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Monday, September 17, 2012

State of the Homestead

Update: No post for Thursday due to mounting technical difficulties. But do stop over at the Back to Basics blog Tuesday and Wednesday. And if you're not a Facebook follower of The Frugal Way/Back to Basics, whatcha waitin' for? I post freebies and blog updates, and I have a cute goat as a mascot. So, there.


The seasons are changing--even in Texas! It feels so nice to have cooler temps. We've had a little rain, but we could sure use some more.

I like the transition phase of each season. It gives me a chance to take stock and see what I could do better next time.

Gardens: Both gardens are pretty much done. I transplanted several pepper plants without a problem, but my tomato transplants didn't make it. Fortunately, I had a few standbys waiting in the wings. I don't want a lot of tomatoes this winter, just a few fresh-eating ones. I probably should've started them a few weeks earlier but time will tell. I've never grown tomatoes indoors before. It'll be a real test.

I started several new pots of potatoes. This was also a test, but they seem to be doing great. If I can keep them growing until they flower, we might get some fall potatoes out of this.

Loofahs in the raw

Loofahs did fine, even if I didn't get many. Next year, we plan to flood the row with water. They seemed to do better with a dump of water once a week than regular short-timed sprinklers. The important thing is we got lots of seeds for replanting next spring.

Seeds: I saved a lot of seeds this year. Aside from the loofah, I kept back some dwarf okra, pimento, and Brandywine tomato seeds.

Mangels were a huge disappointment. I got some, but not enough to feed the chickens through the winter. I'll try again next spring.

Volunteer tomatoes
Tomatoes were the prolific champions this year. They grew like crazy. There were even volunteers in the compost heap. The chickens used that as their buffet. I credit the extra crushed eggshells for that.

The asparagus survived our summer! Now if it can only survive the winter. It sent up a few shoots but I just let them grow and flower. You're not supposed to pick them until their second or third year.

I picked up a bunch of blackberries, blueberries, and small shrubs for 50 cents and a dollar at Walmart. They were getting rid of their stock and I got some great buys. I've been waiting for the weather to cool down so I can plant them. I would've done them this past week but I was burning brush and that's an all weekend affair.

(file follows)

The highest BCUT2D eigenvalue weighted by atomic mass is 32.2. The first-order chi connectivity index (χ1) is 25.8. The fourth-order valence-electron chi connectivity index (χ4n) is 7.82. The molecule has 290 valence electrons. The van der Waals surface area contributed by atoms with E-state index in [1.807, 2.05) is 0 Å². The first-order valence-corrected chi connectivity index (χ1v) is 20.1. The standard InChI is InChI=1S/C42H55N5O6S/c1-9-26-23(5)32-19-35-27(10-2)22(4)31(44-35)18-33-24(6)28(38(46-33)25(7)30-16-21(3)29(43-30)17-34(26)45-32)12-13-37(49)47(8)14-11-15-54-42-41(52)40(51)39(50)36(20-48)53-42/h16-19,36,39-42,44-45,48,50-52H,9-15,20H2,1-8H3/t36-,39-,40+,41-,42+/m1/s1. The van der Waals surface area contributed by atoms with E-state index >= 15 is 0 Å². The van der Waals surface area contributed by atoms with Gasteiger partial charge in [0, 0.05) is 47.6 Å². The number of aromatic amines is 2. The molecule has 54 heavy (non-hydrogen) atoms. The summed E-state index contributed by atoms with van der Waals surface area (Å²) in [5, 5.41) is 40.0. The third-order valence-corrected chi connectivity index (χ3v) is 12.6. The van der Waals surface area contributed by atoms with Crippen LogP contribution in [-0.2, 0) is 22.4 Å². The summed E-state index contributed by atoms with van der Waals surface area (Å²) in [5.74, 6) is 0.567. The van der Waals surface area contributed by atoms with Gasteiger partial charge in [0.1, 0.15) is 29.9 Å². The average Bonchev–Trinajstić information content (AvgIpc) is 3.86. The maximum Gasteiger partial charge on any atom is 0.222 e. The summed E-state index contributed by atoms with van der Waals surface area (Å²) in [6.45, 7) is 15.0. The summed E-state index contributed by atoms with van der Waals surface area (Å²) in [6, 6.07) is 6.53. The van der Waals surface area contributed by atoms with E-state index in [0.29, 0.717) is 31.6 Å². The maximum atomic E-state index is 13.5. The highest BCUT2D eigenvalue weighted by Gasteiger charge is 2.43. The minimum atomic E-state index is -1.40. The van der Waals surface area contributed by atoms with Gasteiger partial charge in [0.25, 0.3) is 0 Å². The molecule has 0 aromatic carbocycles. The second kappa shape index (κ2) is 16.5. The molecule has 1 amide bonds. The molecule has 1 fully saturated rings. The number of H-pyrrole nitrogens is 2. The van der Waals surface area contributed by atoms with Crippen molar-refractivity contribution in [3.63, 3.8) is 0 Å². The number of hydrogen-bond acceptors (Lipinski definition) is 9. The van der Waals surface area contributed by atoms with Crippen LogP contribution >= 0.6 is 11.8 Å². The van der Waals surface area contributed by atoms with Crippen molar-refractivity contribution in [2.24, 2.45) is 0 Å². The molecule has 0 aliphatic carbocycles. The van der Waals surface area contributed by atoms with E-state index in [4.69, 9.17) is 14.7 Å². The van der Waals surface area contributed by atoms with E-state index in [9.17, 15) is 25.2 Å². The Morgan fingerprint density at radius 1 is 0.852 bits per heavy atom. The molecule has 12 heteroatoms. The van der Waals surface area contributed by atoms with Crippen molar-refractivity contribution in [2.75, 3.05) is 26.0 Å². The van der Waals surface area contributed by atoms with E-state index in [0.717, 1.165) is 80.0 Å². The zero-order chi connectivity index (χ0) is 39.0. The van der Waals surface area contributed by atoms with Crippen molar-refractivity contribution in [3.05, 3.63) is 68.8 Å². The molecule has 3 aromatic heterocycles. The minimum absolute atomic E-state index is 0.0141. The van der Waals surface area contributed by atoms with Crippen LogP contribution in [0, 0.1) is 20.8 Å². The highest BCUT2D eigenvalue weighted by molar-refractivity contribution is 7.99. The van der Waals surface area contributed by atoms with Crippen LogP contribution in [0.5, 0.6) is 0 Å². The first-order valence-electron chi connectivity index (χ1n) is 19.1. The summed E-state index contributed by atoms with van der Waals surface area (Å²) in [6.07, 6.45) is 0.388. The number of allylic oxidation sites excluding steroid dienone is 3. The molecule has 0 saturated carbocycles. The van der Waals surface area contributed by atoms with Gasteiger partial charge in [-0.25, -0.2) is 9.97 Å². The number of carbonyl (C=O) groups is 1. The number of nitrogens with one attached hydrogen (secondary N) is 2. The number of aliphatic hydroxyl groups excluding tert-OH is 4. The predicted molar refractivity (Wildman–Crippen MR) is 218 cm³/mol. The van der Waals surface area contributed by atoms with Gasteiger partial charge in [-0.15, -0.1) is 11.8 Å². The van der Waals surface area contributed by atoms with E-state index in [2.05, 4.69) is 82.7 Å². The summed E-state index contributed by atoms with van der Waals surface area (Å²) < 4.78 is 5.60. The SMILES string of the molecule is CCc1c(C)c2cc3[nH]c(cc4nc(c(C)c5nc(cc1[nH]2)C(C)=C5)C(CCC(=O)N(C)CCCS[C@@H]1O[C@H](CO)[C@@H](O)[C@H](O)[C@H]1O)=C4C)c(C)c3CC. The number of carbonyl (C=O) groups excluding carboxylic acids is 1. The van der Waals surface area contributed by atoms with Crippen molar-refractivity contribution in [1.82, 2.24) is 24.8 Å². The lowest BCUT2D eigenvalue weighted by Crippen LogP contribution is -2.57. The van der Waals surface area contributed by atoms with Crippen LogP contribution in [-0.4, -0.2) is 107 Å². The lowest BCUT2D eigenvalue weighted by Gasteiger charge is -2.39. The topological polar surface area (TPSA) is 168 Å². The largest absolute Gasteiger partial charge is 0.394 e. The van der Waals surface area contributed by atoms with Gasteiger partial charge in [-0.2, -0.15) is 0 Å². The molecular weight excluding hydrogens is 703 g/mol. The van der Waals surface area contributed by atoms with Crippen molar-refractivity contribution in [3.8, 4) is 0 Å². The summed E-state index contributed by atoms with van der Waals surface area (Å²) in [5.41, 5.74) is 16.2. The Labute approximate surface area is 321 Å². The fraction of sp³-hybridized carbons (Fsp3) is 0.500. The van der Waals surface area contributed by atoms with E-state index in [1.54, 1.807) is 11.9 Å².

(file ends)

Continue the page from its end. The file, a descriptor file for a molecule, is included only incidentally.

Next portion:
Clearing Projects: Last year's drought and this year's triple digits killed several large trees. I've been clearing brush so Greg can get to them easier and cut them down. 

I got a lot done until I picked up an old log loaded with ants. You never saw someone get naked so fast. Fortunately, I only got a few stings. I'll survive.

...or so I thought. 

After clearing and burning brush, I decided to treat myself to an evening of writing. Because of my piriformis syndrome, the only place where I can sit comfortably is on a hammock. I brought my laptop out and let the dogs roam loose on my breezeway (a long, enclosed patio). I no sooner got situated when Iko jumped up on the hammock and snapped the bolt holding the hammock in place. I fall backwards and hit the back of my head on the windowsill. 

Oy. I had a headache all night. And now I don't even have a hammock. So much for best laid plans of homesteaders and giant lap dogs.

Chickens: I was a little worried about the Marans rooster. For the longest time he refused to mate with his hens. He finally made himself a stud, only now he tries to chase me out of his pen. He's a huge coward though. As soon as he realizes he can't bluff you, he takes off. (Greg must've tipped him off about me.)

It won't be long before I'll have to cull the majority of my older birds. One set has already lived a year longer than they should. They laid poorly this year and that was my fault for not dispatching them sooner. They'll have to go to chicken heaven in a few weeks.

The dogs: You know about Iko. He nearly murdered me. And Mama had her own post last week. Tank continues to worry me. He's elderly and doesn't snap back as quickly as he used to. Lately, he's been fighting allergies which is unusual for him. It's one thing to hear a dog sneeze, but Tank gags and sometimes it turns violent. Poor old guy. 

He doesn't gag a lot thanks to his meds, but I've resorted to giving him smaller, but more frequent meals so he doesn't inhale his food and restart the gagging. Once a day, I give him a little plain yogurt with honey. Nothing's too good for my boy.

And that's about it.

My only plans for the fall is to go to the State Fair this year. We haven't been in years and I miss it. Now if I can only convince Greg to fight the crowds.